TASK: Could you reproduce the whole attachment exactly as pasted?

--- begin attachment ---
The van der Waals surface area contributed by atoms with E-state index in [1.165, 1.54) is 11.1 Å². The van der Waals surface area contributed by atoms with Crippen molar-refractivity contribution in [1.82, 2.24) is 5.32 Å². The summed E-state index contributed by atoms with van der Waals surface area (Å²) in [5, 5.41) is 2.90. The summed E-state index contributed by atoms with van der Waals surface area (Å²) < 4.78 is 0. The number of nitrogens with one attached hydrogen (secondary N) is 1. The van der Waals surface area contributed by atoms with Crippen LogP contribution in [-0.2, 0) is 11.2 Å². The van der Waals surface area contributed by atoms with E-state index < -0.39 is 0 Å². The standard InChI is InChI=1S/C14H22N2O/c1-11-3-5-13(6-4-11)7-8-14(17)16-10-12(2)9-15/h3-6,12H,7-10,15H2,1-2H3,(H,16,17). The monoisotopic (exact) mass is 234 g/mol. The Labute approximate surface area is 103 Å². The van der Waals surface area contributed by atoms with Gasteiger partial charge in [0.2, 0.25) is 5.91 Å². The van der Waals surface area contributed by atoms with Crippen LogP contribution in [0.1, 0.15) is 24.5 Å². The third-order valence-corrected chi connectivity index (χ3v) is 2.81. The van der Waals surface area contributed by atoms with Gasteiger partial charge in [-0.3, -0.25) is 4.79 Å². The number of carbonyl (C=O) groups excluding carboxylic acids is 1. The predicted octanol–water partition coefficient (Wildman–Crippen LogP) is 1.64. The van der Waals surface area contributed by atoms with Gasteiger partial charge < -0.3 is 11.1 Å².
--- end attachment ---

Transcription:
The van der Waals surface area contributed by atoms with E-state index in [1.165, 1.54) is 11.1 Å². The van der Waals surface area contributed by atoms with Crippen molar-refractivity contribution in [1.82, 2.24) is 5.32 Å². The summed E-state index contributed by atoms with van der Waals surface area (Å²) in [5, 5.41) is 2.90. The summed E-state index contributed by atoms with van der Waals surface area (Å²) < 4.78 is 0. The number of nitrogens with one attached hydrogen (secondary N) is 1. The van der Waals surface area contributed by atoms with Crippen LogP contribution in [-0.2, 0) is 11.2 Å². The van der Waals surface area contributed by atoms with E-state index < -0.39 is 0 Å². The standard InChI is InChI=1S/C14H22N2O/c1-11-3-5-13(6-4-11)7-8-14(17)16-10-12(2)9-15/h3-6,12H,7-10,15H2,1-2H3,(H,16,17). The monoisotopic (exact) mass is 234 g/mol. The Labute approximate surface area is 103 Å². The van der Waals surface area contributed by atoms with Gasteiger partial charge in [0.2, 0.25) is 5.91 Å². The van der Waals surface area contributed by atoms with Crippen LogP contribution in [0.1, 0.15) is 24.5 Å². The third-order valence-corrected chi connectivity index (χ3v) is 2.81. The van der Waals surface area contributed by atoms with Gasteiger partial charge in [-0.3, -0.25) is 4.79 Å². The number of carbonyl (C=O) groups excluding carboxylic acids is 1. The predicted octanol–water partition coefficient (Wildman–Crippen LogP) is 1.64. The van der Waals surface area contributed by atoms with Gasteiger partial charge < -0.3 is 11.1 Å².